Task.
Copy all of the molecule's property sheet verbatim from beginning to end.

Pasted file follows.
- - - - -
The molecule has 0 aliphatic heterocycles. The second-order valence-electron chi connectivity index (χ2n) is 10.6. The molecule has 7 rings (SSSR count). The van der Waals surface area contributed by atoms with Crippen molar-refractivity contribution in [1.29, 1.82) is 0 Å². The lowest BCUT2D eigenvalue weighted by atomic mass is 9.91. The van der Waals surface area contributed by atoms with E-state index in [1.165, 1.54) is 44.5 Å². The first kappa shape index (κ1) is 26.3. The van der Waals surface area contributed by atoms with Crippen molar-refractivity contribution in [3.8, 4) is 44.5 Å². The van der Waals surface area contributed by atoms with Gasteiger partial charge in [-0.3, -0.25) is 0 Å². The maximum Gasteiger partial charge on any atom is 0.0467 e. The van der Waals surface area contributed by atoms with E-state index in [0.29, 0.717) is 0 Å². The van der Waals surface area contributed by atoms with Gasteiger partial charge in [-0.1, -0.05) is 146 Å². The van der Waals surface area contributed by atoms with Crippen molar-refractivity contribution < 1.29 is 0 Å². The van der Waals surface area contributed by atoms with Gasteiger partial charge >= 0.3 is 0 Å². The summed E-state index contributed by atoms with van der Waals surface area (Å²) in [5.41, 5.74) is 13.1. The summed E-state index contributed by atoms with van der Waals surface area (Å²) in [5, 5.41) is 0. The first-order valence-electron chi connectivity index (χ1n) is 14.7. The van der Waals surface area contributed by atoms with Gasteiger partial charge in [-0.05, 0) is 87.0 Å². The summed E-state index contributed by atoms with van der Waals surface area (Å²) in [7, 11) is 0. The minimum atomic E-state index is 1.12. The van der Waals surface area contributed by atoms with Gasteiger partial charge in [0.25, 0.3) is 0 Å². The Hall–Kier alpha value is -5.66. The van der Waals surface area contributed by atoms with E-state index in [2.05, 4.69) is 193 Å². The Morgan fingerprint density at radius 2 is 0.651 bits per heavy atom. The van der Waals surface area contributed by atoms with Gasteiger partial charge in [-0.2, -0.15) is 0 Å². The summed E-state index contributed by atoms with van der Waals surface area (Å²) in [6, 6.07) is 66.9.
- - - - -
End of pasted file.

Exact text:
The molecule has 0 aliphatic heterocycles. The second-order valence-electron chi connectivity index (χ2n) is 10.6. The molecule has 7 rings (SSSR count). The van der Waals surface area contributed by atoms with Crippen molar-refractivity contribution in [1.29, 1.82) is 0 Å². The lowest BCUT2D eigenvalue weighted by atomic mass is 9.91. The van der Waals surface area contributed by atoms with E-state index in [1.165, 1.54) is 44.5 Å². The first kappa shape index (κ1) is 26.3. The van der Waals surface area contributed by atoms with Crippen molar-refractivity contribution in [3.8, 4) is 44.5 Å². The van der Waals surface area contributed by atoms with Gasteiger partial charge in [-0.3, -0.25) is 0 Å². The maximum Gasteiger partial charge on any atom is 0.0467 e. The van der Waals surface area contributed by atoms with E-state index in [0.29, 0.717) is 0 Å². The van der Waals surface area contributed by atoms with Gasteiger partial charge in [-0.1, -0.05) is 146 Å². The van der Waals surface area contributed by atoms with Crippen molar-refractivity contribution < 1.29 is 0 Å². The van der Waals surface area contributed by atoms with Gasteiger partial charge >= 0.3 is 0 Å². The summed E-state index contributed by atoms with van der Waals surface area (Å²) in [5.41, 5.74) is 13.1. The summed E-state index contributed by atoms with van der Waals surface area (Å²) in [5, 5.41) is 0. The first-order valence-electron chi connectivity index (χ1n) is 14.7. The van der Waals surface area contributed by atoms with Gasteiger partial charge in [-0.05, 0) is 87.0 Å². The summed E-state index contributed by atoms with van der Waals surface area (Å²) in [7, 11) is 0. The minimum atomic E-state index is 1.12. The van der Waals surface area contributed by atoms with Gasteiger partial charge in [0.25, 0.3) is 0 Å². The Hall–Kier alpha value is -5.66. The van der Waals surface area contributed by atoms with E-state index in [2.05, 4.69) is 193 Å². The Morgan fingerprint density at radius 2 is 0.651 bits per heavy atom. The van der Waals surface area contributed by atoms with Gasteiger partial charge in [-0.2, -0.15) is 0 Å². The summed E-state index contributed by atoms with van der Waals surface area (Å²) in [6, 6.07) is 66.9.